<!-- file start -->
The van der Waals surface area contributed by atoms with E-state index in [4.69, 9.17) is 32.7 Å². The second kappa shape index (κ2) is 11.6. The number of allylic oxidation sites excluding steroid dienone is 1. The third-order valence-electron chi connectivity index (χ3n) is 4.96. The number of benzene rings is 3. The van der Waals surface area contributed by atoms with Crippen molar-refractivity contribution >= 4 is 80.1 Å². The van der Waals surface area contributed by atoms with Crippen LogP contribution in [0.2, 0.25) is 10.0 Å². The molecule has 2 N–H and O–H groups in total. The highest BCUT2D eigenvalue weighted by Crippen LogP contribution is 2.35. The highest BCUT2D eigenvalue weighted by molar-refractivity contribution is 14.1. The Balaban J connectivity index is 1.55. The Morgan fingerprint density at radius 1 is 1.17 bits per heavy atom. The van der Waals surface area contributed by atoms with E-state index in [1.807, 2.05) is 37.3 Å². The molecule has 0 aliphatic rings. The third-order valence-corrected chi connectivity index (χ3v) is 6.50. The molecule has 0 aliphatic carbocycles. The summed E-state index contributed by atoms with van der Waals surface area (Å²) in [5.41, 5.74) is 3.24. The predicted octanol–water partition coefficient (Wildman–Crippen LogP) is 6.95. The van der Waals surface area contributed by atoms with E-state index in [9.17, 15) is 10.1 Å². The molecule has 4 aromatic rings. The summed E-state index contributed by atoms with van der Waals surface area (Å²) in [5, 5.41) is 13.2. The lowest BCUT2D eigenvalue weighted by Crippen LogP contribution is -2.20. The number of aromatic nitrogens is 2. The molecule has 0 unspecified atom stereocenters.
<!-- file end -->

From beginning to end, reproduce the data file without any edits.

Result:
The van der Waals surface area contributed by atoms with E-state index in [4.69, 9.17) is 32.7 Å². The second kappa shape index (κ2) is 11.6. The number of allylic oxidation sites excluding steroid dienone is 1. The third-order valence-electron chi connectivity index (χ3n) is 4.96. The number of benzene rings is 3. The van der Waals surface area contributed by atoms with Crippen molar-refractivity contribution >= 4 is 80.1 Å². The van der Waals surface area contributed by atoms with Crippen LogP contribution in [0.2, 0.25) is 10.0 Å². The molecule has 2 N–H and O–H groups in total. The highest BCUT2D eigenvalue weighted by Crippen LogP contribution is 2.35. The highest BCUT2D eigenvalue weighted by molar-refractivity contribution is 14.1. The Balaban J connectivity index is 1.55. The Morgan fingerprint density at radius 1 is 1.17 bits per heavy atom. The van der Waals surface area contributed by atoms with E-state index in [1.807, 2.05) is 37.3 Å². The molecule has 0 aliphatic rings. The third-order valence-corrected chi connectivity index (χ3v) is 6.50. The molecule has 0 aliphatic carbocycles. The summed E-state index contributed by atoms with van der Waals surface area (Å²) in [5.41, 5.74) is 3.24. The predicted octanol–water partition coefficient (Wildman–Crippen LogP) is 6.95. The van der Waals surface area contributed by atoms with E-state index in [9.17, 15) is 10.1 Å². The molecule has 4 aromatic rings. The summed E-state index contributed by atoms with van der Waals surface area (Å²) in [5, 5.41) is 13.2. The lowest BCUT2D eigenvalue weighted by Crippen LogP contribution is -2.20. The number of aromatic nitrogens is 2. The molecule has 0 unspecified atom stereocenters.